Dr. Javier Garcia

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Dr. Javier Garcia is a Senior Research Fellow of the Alexander von Humboldt-Foundation at the Astronomical Institute of FAU. (Image: Javier Garcia)

Humboldt Research Fellow at the Dr. Karl Remeis Observatory Bamberg, Astronomical Institute

Dr. Garcia started his scientific career at his home country Venezuela, where he obtained a Masters degree in Physics, working on the calculation of atomic data required for astrophysics. He later completed his PhD degree in Physics at the Catholic University of America in Washington DC in 2010.

In his dissertation project, which was carried out at the NASA Goddard Space Flight Center, Dr. Garcia laid down the foundations of a computational code to model the X-ray radiation that is produced in the regions very close to black holes. He continued producing and implementing these models to study different astrophysical sources, such as black holes in binary systems with masses similar to that of the Sun; as well as supermassive black holes with masses of million to billion times larger, observed at the center of many active galaxies.

Dr. Garcia is now a Postdoctoral Scholar at the California Institute of Technology in Pasadena, working as a Science Team Member of NASA’s X-ray mission NuSTAR. He is also a visiting Research Associate at the Harvard-Smithsonian Center for Astrophysics, and now a Senior Research Fellow of the Alexander von Humboldt Foundation.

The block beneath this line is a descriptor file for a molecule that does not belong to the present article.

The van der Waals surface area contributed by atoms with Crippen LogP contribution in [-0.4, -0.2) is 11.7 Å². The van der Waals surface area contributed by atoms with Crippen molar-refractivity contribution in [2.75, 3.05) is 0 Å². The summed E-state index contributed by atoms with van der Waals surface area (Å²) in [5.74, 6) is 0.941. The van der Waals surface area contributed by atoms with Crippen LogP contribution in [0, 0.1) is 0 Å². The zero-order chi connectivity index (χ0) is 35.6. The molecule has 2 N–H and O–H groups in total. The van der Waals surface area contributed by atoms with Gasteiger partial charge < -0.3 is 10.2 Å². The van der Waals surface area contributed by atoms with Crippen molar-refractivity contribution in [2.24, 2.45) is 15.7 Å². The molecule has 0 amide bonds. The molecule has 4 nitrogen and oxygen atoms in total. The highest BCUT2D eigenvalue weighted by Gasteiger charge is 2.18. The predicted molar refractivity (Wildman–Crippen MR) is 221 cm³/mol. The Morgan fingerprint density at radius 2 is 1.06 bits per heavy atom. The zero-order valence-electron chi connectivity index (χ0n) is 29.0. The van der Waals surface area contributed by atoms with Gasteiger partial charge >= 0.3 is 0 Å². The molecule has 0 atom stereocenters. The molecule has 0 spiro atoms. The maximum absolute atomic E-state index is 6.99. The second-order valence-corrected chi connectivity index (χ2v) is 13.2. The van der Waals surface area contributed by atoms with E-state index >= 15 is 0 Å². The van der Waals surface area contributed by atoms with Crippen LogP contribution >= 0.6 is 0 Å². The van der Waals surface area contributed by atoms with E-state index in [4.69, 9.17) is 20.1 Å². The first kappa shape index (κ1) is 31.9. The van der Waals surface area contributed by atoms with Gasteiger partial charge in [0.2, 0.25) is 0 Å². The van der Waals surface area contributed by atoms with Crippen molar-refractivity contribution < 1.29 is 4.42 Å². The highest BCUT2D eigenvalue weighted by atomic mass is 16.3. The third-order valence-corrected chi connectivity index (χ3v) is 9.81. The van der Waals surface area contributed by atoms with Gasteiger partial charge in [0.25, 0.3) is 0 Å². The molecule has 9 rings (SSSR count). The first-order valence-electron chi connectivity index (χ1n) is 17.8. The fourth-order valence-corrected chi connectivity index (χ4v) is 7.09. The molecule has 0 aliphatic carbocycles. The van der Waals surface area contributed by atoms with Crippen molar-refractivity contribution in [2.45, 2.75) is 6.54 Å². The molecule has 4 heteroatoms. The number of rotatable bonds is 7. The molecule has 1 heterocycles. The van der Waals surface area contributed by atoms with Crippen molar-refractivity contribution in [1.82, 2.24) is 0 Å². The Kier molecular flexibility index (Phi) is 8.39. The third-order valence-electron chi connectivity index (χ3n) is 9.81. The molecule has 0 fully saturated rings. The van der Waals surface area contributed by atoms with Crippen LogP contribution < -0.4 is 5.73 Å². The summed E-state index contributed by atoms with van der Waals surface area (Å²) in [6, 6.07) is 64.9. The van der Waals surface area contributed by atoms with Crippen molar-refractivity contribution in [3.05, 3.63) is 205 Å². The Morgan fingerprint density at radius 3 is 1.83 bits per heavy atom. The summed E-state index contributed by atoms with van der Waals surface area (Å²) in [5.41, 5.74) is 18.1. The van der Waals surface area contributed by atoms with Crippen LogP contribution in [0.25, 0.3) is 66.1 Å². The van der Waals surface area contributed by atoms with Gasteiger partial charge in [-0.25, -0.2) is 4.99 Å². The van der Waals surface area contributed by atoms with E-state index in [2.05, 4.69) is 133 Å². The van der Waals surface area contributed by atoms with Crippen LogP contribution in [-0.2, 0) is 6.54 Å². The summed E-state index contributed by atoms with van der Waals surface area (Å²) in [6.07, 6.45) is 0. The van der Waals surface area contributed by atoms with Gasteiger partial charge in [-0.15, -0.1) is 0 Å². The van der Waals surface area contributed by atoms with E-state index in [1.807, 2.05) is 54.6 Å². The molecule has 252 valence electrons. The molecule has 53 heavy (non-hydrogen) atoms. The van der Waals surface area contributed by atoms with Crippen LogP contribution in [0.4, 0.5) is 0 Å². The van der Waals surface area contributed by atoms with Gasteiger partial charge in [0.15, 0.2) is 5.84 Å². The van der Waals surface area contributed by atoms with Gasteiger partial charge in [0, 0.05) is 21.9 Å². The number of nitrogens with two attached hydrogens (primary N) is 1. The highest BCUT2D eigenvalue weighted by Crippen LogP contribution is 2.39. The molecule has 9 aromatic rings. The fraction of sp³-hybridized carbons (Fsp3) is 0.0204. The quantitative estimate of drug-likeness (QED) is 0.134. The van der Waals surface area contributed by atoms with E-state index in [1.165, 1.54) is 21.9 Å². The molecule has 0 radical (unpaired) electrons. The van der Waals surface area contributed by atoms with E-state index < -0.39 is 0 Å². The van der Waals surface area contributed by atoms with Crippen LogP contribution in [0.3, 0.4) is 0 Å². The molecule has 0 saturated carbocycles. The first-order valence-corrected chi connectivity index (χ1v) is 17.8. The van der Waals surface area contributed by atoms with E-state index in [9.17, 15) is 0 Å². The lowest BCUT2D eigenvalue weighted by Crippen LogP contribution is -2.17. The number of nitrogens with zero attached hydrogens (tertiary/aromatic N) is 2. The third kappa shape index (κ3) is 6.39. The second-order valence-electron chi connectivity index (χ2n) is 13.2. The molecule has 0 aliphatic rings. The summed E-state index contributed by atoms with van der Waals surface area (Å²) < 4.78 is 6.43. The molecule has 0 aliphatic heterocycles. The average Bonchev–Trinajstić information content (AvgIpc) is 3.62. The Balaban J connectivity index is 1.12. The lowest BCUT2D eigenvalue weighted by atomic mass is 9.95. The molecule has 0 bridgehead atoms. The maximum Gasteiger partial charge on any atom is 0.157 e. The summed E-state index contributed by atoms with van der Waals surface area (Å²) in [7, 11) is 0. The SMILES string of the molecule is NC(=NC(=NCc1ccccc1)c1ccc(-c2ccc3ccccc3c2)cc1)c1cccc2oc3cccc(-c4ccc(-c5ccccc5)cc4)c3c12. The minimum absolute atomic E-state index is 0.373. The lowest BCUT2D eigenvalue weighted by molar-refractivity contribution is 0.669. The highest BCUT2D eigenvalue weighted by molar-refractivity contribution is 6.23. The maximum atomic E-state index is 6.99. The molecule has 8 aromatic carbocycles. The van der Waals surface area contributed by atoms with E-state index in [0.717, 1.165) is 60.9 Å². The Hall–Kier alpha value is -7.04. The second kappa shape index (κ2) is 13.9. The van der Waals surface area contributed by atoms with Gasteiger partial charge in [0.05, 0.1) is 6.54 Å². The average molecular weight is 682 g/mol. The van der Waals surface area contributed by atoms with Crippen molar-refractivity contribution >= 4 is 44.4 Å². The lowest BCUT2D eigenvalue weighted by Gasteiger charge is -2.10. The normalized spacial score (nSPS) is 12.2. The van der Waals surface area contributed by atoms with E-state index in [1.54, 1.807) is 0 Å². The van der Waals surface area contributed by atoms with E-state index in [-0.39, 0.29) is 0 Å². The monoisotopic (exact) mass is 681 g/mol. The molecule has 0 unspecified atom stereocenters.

What exactly sparked your interest in this field of research?

During my first year in the Physics career I had the opportunity to witness a total Solar eclipse that I could luckily observe in my hometown. This event drew me into astronomy. Shortly after I read a great book called A Brief History of Time by Stephen Hawking, and much later I read Black Holes and Time Warps, by Kip Thorne. These two books showed me how incredibly interesting black holes are. Since then, I looked for the opportunity to study anything I could regarding these objects, which in my case came by studying the properties of the X-ray emissions in extreme astrophysical environments.

What were your reasons for choosing FAU as your host institution for a research stay abroad?

For the last few years I have established a strong and fruitful collaboration with the team led by Prof. Joern Wilms at the Dr. Karl Remeis-Sternwarte in Bamberg. The theoretical models that are needed to explain the observed data for black holes and similar sources are complicated enough so that they cannot feasibly be done by a single person or group. With my collaborators in the US, I produce advanced models for the synthetic spectra including detailed atomic physics, while the relativistic effects caused by the strong gravity of black holes are modeled with the codes produced by Dr. Thomas Dauser and Prof. Wilms at Bamberg. The combination of these two approaches has resulted in a perfect synergy, which allow us to advance significantly faster in our research.

How visible is FAU in your field of research?